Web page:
EL PASO, Texas — By now, you probably know that everything is getting more expensive. From furniture, to used cars, to uncooked beef roasts, consumer prices have grown steadily since January as the economy recovers and Americans are spending money again.
Also sending prices higher: The ongoing pandemic has complicated supply chains, limiting supply, even as demand for goods soars, according to UTEP economist Tom Fullerton.
Fullerton says all of this suggests economic performance is returning to normal, “but that also carries with it normal price levels, which are higher than what prevailed 90 days ago. And so the economy is performing better prices are moving back to their more normal levels.”
Overall, consumer prices rose 5% last month over the previous May — the biggest jump since the summer of 2008 and more than the predicted 4.7% increase.
Here’s what you need to know about how prices are changing.
Thinking of buying a new couch? Maybe some new bedding? Be prepared to pay more than usual.
The household furnishings and operations prices, which includes categories such as domestic services and furniture and bedding, increased 1.3% last month. From the outset, the change doesn’t seem like much, but it marks the largest monthly increase since January 1976.
Last spring, as the pandemic brought economic chaos, sawmills closed in anticipation of a housing slump. That slump never came. Now, lumber prices are exploding as the lumber supply has tried, and failed, to keep up with demand.
For the second-consecutive month, used car and truck prices surged. Last month, they rose 7.3%, accounting for around one-third of the overall increase in prices in May. In April, used car and truck prices rose 10%, the biggest monthly price rise since used car data was first tracked in 1953.
New cars got more expensive too, rising 1.6% in May. That’s the largest 1-month increase since October 2009.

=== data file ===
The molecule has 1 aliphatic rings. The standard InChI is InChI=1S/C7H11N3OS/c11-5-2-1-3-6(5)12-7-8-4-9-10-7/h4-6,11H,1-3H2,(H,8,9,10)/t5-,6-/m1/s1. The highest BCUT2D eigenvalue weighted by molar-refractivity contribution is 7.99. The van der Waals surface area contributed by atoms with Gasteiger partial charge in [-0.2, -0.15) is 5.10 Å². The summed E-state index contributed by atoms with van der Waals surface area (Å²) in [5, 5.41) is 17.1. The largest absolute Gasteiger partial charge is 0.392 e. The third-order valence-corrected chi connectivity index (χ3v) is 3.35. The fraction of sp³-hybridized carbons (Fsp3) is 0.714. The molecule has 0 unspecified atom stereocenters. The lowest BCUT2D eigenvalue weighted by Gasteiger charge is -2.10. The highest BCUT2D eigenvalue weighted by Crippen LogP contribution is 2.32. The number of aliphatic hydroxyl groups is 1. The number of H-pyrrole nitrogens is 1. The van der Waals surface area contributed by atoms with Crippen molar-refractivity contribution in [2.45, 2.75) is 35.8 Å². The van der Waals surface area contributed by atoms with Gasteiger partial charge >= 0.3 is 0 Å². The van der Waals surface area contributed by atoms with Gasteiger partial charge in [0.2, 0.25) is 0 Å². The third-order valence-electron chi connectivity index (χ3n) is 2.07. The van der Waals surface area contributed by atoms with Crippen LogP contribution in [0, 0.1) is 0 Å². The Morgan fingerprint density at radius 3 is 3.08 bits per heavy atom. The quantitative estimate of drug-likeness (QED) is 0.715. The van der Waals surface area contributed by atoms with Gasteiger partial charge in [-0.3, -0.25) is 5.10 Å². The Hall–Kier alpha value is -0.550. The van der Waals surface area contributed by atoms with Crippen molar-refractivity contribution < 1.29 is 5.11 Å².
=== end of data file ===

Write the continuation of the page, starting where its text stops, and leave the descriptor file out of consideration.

The shift to working from home coupled with job loss last year caused auto sales to plummet. In response, many dealerships closed. While the demand for cars has returned, the supply has not. Auto plants around the world have been forced to close or limit production following a recent computer chip shortage. Now, car dealers have fewer cars on their lots. The strong demand and limited supply are continuing to send prices soaring.
Americans have been stuck at home for over a year now. But with relaxed Covid restrictions and increasing rates of vaccination, travel is returning, and people are eager to get going.
Airline fare prices continued to surge, rising 7% last month. Other forms of travel transportation continued to rise. Car and truck rentals are 12.1% more expensive, and other intercity transportation now costs 2% more.
Once you get to your destination, things aren’t as bad. Intracity transportation prices decreased 0.4% last month.
If you’re planning on buying uncooked beef roasts or beef steaks at your July 4th party this year, you might want to reconsider. The price for each rose 6.4% and 4.3% respectively last month. As an alternative, you could try frankfurters, which are 1.9% cheaper than in April, or ham, which is 2.7% cheaper. Overall, meat, poultry, fish and egg prices rose 1.3% last month.
Fortunately, however, pickle prices fell 2.1%, nonalcoholic beverage prices fell 0.5% and fruit and vegetable prices overall didn’t change, so you can at least stock up on sides and drinks for your holiday celebrations.
Notoriously volatile, food prices are continuing to get more expensive in general. The cost of food increased 0.4% in May. That’s the same increase as in April.
Although prices are rising, there is some good news, particularly if you need the doctor.
The medical care index, which includes items such as medicinal drugs, medical equipment and healthcare services, increased 0.9% over the last 12 months. Yes, that’s higher than the same point last year — but it’s the smallest increase since March 1941.